After those lawsuits were filed in September, CEO Brent Brown told the Daily Record that the Jacksonville venue is doing well but the company was dealing with financial issues with the Indianapolis venue.

Latitude 360 operates a third dining and entertainment venue in Pittsburgh, but EPR has no interest in that property. The eviction lawsuit on the Jacksonville venue is pending in Duval County Circuit Court. Latitude 360 is challenging the lawsuit.

CSX lowers forecast

CSX Corp. last week lowered its earnings forecast for the rest of this year, saying a continued drop in coal shipments is affecting its results.

The Jacksonville-based railroad company had been projecting full-year 2015 earnings per share to be higher than 2014 by a mid-single digit percentage. However, at an investor conference last week, Chief Financial Officer Frank Lonegro downgraded the forecast to 3 percent growth.

“While we continue to expect to move around 30 million tons of export coal for the full year, domestic coal movements have declined more significantly in the fourth quarter than expected,” Lonegro said, according to a company news release.

Analysts had been projecting earnings of $1.98 to $2.03 a share for CSX, according to Thomson Financial, which would represent a 3 percent to 6 percent increase over 2014 earnings.

CSX’s stock fell by $1.07 to $27.53 Wednesday after the new forecast.

FRP earnings rise

FRP Holdings Inc. on Wednesday reported earnings from continuing operations rose 54 percent in the fourth quarter ended Sept. 30 to $2.1 million, or 21 cents a share.

The Jacksonville-based company split up with trucking company Patriot Transportation Holding Inc. in January. FRP develops commercial real estate properties and also owns properties that are mined for construction materials.

FRP said the improved fourth quarter results were due in part to the completion of one new office building and higher volumes at some of its mining locations.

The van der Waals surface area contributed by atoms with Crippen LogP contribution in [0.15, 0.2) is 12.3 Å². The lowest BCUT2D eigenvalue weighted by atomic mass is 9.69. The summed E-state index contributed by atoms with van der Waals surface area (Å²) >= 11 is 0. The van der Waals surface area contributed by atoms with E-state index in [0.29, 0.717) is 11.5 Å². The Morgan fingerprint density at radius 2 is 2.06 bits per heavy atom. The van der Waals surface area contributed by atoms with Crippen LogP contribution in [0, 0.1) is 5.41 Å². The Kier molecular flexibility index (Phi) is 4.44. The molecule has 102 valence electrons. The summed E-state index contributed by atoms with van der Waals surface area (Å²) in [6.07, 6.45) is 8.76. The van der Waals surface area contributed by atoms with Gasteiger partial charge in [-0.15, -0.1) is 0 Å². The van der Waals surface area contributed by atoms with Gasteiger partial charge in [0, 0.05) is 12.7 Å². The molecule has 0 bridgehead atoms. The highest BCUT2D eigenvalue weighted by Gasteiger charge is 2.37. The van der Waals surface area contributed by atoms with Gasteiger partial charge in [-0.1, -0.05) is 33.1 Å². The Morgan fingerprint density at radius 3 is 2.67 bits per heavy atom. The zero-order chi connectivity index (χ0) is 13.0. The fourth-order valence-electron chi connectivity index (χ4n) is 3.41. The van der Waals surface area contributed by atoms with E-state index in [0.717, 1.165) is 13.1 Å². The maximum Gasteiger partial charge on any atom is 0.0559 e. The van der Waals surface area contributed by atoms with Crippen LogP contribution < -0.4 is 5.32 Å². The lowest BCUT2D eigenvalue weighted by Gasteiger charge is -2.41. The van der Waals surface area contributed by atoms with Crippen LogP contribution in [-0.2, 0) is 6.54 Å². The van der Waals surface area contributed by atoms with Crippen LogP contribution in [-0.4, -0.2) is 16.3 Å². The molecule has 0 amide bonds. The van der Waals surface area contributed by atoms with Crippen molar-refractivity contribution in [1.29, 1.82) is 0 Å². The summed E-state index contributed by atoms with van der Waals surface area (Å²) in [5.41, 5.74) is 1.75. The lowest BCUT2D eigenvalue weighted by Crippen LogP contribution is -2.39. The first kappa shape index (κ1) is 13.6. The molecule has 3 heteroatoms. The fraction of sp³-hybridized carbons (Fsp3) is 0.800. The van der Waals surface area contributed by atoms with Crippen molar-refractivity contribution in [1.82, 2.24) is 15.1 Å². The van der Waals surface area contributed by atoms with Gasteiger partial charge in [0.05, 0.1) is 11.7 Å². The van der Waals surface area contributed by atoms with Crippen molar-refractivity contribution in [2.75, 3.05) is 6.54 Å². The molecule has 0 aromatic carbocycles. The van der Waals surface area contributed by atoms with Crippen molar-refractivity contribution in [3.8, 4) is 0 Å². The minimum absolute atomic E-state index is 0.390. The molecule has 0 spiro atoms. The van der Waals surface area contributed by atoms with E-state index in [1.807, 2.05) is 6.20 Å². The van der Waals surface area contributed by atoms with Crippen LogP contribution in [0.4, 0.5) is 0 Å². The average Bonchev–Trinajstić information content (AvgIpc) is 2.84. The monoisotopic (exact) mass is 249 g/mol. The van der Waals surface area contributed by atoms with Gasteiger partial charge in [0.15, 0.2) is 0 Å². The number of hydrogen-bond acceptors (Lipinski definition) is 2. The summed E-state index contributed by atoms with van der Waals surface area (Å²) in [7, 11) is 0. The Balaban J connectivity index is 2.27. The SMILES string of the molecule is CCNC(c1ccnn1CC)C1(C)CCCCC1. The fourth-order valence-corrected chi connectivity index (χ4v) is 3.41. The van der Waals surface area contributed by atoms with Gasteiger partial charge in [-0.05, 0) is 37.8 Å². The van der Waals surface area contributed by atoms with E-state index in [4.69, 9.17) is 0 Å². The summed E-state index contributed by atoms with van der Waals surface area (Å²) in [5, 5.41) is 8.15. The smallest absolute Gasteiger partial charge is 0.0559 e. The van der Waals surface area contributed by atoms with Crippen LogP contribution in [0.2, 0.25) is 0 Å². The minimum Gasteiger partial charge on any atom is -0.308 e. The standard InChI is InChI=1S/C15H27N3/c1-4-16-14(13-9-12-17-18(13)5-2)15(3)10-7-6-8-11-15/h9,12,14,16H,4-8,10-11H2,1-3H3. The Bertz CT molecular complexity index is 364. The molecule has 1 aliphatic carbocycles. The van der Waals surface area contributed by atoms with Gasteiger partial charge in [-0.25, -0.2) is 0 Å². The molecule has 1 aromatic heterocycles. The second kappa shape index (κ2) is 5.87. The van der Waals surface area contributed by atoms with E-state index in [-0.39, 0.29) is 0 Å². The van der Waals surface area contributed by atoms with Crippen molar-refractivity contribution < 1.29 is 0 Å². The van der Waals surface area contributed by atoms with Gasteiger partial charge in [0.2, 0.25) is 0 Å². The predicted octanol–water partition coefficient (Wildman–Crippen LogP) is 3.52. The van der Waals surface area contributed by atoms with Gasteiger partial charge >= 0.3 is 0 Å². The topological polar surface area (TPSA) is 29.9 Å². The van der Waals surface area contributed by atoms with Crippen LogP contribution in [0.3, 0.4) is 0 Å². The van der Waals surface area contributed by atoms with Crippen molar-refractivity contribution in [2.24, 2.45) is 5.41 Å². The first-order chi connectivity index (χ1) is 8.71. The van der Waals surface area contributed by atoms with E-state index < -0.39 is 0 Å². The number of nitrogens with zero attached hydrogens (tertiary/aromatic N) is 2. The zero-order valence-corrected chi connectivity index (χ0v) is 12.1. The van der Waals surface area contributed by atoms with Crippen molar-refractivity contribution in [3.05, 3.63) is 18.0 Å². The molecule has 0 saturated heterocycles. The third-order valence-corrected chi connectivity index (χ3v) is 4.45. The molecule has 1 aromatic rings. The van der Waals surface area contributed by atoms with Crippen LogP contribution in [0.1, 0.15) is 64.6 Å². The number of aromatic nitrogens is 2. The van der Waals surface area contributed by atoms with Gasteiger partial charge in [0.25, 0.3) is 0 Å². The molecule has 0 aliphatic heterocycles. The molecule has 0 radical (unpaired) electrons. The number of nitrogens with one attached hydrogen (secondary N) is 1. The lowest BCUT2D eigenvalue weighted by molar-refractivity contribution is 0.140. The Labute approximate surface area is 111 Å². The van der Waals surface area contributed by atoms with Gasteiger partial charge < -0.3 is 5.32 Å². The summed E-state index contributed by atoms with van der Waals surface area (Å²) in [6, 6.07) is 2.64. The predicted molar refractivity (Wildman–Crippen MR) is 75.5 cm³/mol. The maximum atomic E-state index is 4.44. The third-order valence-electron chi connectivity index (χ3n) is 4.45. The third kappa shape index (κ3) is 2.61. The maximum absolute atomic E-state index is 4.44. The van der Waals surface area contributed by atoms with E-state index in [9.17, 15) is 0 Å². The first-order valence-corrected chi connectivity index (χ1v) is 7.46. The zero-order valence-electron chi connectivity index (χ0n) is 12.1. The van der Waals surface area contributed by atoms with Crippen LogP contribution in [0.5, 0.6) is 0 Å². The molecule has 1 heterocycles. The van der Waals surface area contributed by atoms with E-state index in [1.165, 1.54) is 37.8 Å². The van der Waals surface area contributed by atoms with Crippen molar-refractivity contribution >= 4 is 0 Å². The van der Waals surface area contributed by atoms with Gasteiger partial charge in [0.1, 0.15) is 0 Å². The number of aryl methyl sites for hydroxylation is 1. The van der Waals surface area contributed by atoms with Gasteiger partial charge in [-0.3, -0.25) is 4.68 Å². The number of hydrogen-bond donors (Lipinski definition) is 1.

“Fiscal 2015 provided us with the first real improvement in this business segment (mining) since the Great Recession and, barring another major economic downturn in the U.S., we are confident this trend will continue,” FRP President David deVilliers said in the company’s conference call Wednesday.

Stein Mart sales drop again

Stein Mart Inc. on Thursday said sales fell in November for the fourth straight month.

Total sales for the four weeks ended Nov. 28 fell 1.2 percent to $126.4 million and comparable-store sales (sales at stores open for more than one year) dropped 4.8 percent.

The Jacksonville-based fashion retailer said the decrease in comparable store sales came in the first two and a half weeks of the month.

Sales were then flat for the rest of November, compared with last year, and positive in the early days of December.

Stein Mart operated 278 stores at the end of November, up from 269 a year earlier.

Shoe Carnival earnings fall

Shoe Carnival Inc. last week reported comparable-store sales jumped 6 percent in the third quarter ended Oct. 31, but earnings for the quarter fell by 7 cents to 47 cents a share.

The footwear chain controlled by former Jacksonville Jaguars owner Wayne Weaver had an increase in expenses during the quarter, including a $2.5 million rise in advertising spending in August and higher non-cash equity compensation expense.

Shoe Carnival said it expects earnings for the full fiscal year to be between $1.38 and $1.43 a share, which would be 8 percent to 13 percent higher than fiscal 2014. The average analysts’ forecast had been $1.43, according to Thomson.

Weaver is chairman of Evansville, Ind.-based Shoe Carnival and its largest shareholder, with his family controlling 24.6 percent of the stock.

Valley National completes CNL deal

Valley National Bancorp last week completed its acquisition of CNLBancshares Inc., which marks the New Jersey-based banking company’s entrance into the Jacksonville market.

Orlando-based CNLBank had 16 branches, including three in the Jacksonville area. Valley National said it expects to complete the integration of those offices in the first quarter of 2016.

“CNL will help us significantly grow our Florida banker team, through the addition of many seasoned and highly regarded bankers and provide us with a new or reinforced presence in Florida’s major population centers. This acquisition complements our continuing effort to expand the Valley brand throughout our Florida, New Jersey and New York footprints,” Valley National CEO Gerald Lipkin said in a news release.

“Our outlook for Florida remains very positive and we are focused on supporting growth in that region through other acquisitions or de novo opportunities,” he said.